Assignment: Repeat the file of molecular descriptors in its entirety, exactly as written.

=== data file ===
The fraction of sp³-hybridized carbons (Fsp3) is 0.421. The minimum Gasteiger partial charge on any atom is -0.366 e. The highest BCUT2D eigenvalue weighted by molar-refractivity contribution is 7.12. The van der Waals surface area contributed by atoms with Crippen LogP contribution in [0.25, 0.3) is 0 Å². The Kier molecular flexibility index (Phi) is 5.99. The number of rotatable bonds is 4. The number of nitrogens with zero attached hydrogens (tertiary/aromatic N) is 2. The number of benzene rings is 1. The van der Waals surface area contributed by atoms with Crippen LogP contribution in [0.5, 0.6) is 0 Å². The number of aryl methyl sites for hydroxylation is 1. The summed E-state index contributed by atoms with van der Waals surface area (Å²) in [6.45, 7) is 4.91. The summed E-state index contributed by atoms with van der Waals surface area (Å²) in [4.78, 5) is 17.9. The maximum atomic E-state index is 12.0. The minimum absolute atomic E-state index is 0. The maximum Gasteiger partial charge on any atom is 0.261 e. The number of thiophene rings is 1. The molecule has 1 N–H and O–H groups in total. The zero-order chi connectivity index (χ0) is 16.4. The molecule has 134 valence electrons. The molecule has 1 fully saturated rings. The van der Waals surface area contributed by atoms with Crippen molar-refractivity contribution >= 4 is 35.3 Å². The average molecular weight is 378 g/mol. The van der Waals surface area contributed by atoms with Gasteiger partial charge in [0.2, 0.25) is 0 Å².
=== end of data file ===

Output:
The fraction of sp³-hybridized carbons (Fsp3) is 0.421. The minimum Gasteiger partial charge on any atom is -0.366 e. The highest BCUT2D eigenvalue weighted by molar-refractivity contribution is 7.12. The van der Waals surface area contributed by atoms with Crippen LogP contribution in [0.25, 0.3) is 0 Å². The Kier molecular flexibility index (Phi) is 5.99. The number of rotatable bonds is 4. The number of nitrogens with zero attached hydrogens (tertiary/aromatic N) is 2. The number of benzene rings is 1. The van der Waals surface area contributed by atoms with Crippen LogP contribution in [0.5, 0.6) is 0 Å². The number of aryl methyl sites for hydroxylation is 1. The summed E-state index contributed by atoms with van der Waals surface area (Å²) in [6.45, 7) is 4.91. The summed E-state index contributed by atoms with van der Waals surface area (Å²) in [4.78, 5) is 17.9. The maximum atomic E-state index is 12.0. The minimum absolute atomic E-state index is 0. The maximum Gasteiger partial charge on any atom is 0.261 e. The number of thiophene rings is 1. The molecule has 1 N–H and O–H groups in total. The zero-order chi connectivity index (χ0) is 16.4. The molecule has 134 valence electrons. The molecule has 1 fully saturated rings. The van der Waals surface area contributed by atoms with Crippen molar-refractivity contribution >= 4 is 35.3 Å². The average molecular weight is 378 g/mol. The van der Waals surface area contributed by atoms with Gasteiger partial charge in [0.2, 0.25) is 0 Å².